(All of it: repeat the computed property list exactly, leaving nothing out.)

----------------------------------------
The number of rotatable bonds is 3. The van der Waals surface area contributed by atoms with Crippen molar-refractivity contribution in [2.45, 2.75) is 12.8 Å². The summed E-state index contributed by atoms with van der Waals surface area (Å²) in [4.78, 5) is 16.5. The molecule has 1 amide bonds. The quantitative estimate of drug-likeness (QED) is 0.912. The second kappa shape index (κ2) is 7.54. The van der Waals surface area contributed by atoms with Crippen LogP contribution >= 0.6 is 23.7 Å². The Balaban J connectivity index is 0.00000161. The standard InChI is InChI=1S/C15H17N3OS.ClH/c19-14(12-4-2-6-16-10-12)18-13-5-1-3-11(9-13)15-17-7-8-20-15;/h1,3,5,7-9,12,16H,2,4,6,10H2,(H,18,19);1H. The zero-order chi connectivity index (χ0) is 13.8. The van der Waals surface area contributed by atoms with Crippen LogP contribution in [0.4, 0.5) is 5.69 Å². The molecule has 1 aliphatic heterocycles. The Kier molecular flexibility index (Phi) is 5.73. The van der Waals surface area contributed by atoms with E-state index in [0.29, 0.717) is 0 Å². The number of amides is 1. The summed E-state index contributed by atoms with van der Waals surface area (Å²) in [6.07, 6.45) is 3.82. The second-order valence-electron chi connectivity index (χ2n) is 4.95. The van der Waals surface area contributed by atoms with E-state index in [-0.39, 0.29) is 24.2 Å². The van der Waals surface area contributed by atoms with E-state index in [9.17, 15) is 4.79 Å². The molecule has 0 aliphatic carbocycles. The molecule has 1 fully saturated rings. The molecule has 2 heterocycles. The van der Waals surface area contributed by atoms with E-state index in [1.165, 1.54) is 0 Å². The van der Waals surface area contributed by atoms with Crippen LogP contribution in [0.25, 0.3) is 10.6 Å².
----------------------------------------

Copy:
The number of rotatable bonds is 3. The van der Waals surface area contributed by atoms with Crippen molar-refractivity contribution in [2.45, 2.75) is 12.8 Å². The summed E-state index contributed by atoms with van der Waals surface area (Å²) in [4.78, 5) is 16.5. The molecule has 1 amide bonds. The quantitative estimate of drug-likeness (QED) is 0.912. The second kappa shape index (κ2) is 7.54. The van der Waals surface area contributed by atoms with Crippen LogP contribution >= 0.6 is 23.7 Å². The Balaban J connectivity index is 0.00000161. The standard InChI is InChI=1S/C15H17N3OS.ClH/c19-14(12-4-2-6-16-10-12)18-13-5-1-3-11(9-13)15-17-7-8-20-15;/h1,3,5,7-9,12,16H,2,4,6,10H2,(H,18,19);1H. The zero-order chi connectivity index (χ0) is 13.8. The van der Waals surface area contributed by atoms with Crippen LogP contribution in [0.4, 0.5) is 5.69 Å². The molecule has 1 aliphatic heterocycles. The Kier molecular flexibility index (Phi) is 5.73. The van der Waals surface area contributed by atoms with E-state index in [0.29, 0.717) is 0 Å². The number of amides is 1. The summed E-state index contributed by atoms with van der Waals surface area (Å²) in [6.07, 6.45) is 3.82. The second-order valence-electron chi connectivity index (χ2n) is 4.95. The van der Waals surface area contributed by atoms with E-state index in [-0.39, 0.29) is 24.2 Å². The van der Waals surface area contributed by atoms with E-state index in [9.17, 15) is 4.79 Å². The molecule has 0 aliphatic carbocycles. The molecule has 1 fully saturated rings. The molecule has 2 heterocycles. The van der Waals surface area contributed by atoms with E-state index in [1.165, 1.54) is 0 Å². The van der Waals surface area contributed by atoms with Crippen LogP contribution in [0.25, 0.3) is 10.6 Å².